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Copolymerization of carbon dioxide and butadiene via a lactone intermediate


Although carbon dioxide has attracted broad interest as a renewable carbon feedstock, its use as a monomer in copolymerization with olefins has long been an elusive endeavour. A major obstacle for this process is that the propagation step involving carbon dioxide is endothermic; typically, attempted reactions between carbon dioxide and an olefin preferentially yield olefin homopolymerization. Here we report a strategy to circumvent the thermodynamic and kinetic barriers for copolymerizations of carbon dioxide and olefins by using a metastable lactone intermediate, 3-ethylidene-6-vinyltetrahydro-2H-pyran-2-one, which is formed by the palladium-catalysed condensation of carbon dioxide and 1,3-butadiene. Subsequent free-radical polymerization of the lactone intermediate afforded polymers of high molecular weight with a carbon dioxide content of 33 mol% (29 wt%). Furthermore, the protocol was applied successfully to a one-pot copolymerization of carbon dioxide and 1,3-butadiene, and one-pot terpolymerizations of carbon dioxide, butadiene and another 1,3-diene. This copolymerization technique provides access to a new class of polymeric materials made from carbon dioxide.

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Figure 1: Tentative energy diagram of carbon dioxide/ethylene copolymerization and carbon dioxide/butadiene copolymerization.
Figure 2: The concept of this study: copolymerization of carbon dioxide and 1,3-butadiene via a lactone intermediate, 3-ethylidene-6-vinyltetrahydro-2H-pyran-2-one (1).
Figure 3: 13C NMR spectra and the assignments for poly-1.
Figure 4: Proposed reaction pathways to form repeating units of α, β and γ.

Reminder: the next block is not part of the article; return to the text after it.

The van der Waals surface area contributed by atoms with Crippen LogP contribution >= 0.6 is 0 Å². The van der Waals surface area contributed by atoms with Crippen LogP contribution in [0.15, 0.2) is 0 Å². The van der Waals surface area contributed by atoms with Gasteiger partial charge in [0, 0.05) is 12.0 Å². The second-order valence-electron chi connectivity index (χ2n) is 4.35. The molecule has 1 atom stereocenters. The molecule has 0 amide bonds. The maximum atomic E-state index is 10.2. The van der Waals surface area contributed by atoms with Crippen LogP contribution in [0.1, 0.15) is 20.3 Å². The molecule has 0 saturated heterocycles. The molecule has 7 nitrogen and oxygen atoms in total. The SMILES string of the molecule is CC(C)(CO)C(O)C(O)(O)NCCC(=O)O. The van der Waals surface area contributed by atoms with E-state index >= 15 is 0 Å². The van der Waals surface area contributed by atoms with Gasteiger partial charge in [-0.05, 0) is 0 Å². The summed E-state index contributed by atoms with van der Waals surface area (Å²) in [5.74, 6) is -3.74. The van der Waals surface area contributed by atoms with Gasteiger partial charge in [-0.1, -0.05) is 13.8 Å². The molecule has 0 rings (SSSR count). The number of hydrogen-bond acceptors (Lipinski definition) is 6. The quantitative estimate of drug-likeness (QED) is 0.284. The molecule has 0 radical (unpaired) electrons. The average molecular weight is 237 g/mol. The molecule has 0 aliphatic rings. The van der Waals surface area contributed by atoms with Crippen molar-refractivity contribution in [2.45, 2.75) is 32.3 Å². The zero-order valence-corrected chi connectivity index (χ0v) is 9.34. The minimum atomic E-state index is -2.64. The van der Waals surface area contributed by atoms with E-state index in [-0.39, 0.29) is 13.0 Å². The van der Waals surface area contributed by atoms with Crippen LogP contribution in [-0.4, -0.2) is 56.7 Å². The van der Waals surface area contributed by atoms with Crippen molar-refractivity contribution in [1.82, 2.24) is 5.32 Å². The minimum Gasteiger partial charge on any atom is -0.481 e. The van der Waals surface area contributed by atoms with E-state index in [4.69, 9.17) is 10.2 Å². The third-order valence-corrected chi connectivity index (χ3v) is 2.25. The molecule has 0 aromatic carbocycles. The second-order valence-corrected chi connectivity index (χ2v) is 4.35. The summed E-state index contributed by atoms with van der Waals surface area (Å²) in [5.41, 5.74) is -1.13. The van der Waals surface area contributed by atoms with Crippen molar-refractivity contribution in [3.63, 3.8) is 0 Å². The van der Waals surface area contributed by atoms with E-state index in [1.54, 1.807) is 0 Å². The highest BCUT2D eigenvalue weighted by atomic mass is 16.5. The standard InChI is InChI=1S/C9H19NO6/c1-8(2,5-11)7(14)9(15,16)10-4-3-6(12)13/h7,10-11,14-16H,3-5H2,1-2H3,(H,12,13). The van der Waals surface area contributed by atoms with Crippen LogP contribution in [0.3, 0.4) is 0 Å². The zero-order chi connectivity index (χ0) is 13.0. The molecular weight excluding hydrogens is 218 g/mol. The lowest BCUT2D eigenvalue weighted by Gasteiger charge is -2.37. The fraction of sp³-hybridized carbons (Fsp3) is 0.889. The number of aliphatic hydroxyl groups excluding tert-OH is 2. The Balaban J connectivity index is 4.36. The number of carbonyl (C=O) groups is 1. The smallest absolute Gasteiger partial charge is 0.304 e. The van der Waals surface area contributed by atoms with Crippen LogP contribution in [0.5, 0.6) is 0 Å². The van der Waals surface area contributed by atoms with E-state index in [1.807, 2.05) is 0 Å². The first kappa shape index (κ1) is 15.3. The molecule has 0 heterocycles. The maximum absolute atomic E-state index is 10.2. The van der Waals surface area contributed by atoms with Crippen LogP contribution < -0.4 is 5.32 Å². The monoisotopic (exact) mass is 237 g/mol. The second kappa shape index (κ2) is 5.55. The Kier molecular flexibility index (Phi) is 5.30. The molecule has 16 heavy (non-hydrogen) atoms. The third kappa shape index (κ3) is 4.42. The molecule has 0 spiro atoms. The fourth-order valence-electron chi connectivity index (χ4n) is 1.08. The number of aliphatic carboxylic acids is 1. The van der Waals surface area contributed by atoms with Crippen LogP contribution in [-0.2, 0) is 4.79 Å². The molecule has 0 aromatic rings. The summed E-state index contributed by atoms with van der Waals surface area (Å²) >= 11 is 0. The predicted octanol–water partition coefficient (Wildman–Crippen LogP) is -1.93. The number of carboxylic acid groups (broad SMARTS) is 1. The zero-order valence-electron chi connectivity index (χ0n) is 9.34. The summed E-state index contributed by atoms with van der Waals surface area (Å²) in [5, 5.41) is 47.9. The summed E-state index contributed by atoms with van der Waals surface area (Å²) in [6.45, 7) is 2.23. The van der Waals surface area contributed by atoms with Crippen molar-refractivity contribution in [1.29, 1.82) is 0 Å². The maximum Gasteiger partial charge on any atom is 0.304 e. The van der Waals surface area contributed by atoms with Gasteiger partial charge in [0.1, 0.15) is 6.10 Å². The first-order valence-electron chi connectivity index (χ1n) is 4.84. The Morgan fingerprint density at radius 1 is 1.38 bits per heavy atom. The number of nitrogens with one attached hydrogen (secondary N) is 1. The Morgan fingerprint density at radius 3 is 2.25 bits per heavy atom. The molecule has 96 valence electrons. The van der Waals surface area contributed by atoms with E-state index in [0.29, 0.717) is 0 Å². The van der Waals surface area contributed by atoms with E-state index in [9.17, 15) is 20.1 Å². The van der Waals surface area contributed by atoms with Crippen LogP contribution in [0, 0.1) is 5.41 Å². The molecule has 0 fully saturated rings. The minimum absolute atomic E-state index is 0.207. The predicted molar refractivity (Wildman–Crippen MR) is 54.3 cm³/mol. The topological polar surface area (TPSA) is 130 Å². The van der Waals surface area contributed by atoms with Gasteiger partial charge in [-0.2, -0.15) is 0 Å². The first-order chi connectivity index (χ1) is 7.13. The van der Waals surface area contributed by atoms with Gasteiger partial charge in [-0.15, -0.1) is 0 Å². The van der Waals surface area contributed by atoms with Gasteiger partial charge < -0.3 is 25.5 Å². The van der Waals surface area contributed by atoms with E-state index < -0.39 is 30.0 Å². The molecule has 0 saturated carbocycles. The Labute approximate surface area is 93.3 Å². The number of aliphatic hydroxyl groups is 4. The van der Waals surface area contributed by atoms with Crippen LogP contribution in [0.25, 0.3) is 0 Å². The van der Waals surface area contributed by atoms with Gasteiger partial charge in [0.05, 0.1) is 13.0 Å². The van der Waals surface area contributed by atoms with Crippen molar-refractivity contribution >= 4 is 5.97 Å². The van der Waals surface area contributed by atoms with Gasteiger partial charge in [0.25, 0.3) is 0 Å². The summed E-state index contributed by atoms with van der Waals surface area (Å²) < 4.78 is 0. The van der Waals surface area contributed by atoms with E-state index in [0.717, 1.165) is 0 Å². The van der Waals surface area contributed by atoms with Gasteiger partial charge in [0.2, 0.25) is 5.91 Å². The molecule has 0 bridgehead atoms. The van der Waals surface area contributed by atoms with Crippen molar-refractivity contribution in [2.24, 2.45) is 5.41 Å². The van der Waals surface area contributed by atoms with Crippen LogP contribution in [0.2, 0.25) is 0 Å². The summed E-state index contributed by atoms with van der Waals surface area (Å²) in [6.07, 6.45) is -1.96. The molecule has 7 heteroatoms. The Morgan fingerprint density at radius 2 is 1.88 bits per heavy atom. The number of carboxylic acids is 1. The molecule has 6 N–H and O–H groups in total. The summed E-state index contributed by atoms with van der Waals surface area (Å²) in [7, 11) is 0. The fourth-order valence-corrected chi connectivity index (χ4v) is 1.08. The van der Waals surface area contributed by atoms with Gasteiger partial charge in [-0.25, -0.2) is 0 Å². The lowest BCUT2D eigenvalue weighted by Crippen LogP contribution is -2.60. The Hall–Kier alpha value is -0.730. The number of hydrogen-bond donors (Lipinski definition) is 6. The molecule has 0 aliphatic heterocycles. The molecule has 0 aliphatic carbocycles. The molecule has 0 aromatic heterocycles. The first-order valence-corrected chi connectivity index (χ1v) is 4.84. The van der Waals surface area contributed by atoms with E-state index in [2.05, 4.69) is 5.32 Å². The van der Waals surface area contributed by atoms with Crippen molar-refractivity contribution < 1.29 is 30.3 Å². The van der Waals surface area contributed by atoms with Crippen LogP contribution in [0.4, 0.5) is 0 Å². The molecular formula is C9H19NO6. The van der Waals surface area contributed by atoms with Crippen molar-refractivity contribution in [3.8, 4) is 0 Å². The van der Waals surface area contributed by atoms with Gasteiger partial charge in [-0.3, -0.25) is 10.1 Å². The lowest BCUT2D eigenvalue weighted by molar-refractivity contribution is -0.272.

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This work was supported by the Funding Program for Next Generation World-Leading Researchers, Green Innovation and the Global COE Program ‘Chemistry Innovation through Cooperation of Science and Engineering’ from the Ministry of Education, Culture, Sports, Science and Technology (MEXT)/Japan Society for the Promotion of Science, Japan, and a Grant-in-Aid for Innovative Areas ‘Molecular Activation Directed toward Straightforward Synthesis’ from MEXT, Japan. The theoretical calculations were performed using computational resources provided by the Research Center for Computational Science, National Institutes of Natural Sciences, Okazaki, Japan. We are grateful to H. Sugimoto, H. Goto and S. Honda (Tokyo University of Science) for right-angle laser-light scattering (RALLS) analyses for the molecular weights of polymers, and to B. P. Carrow (Princeton University) for careful proofreading.

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All authors designed the studies, discussed the results and wrote the paper. R.N. performed all the experimental and computational work.

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Correspondence to Kyoko Nozaki.

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Nakano, R., Ito, S. & Nozaki, K. Copolymerization of carbon dioxide and butadiene via a lactone intermediate. Nature Chem 6, 325–331 (2014).

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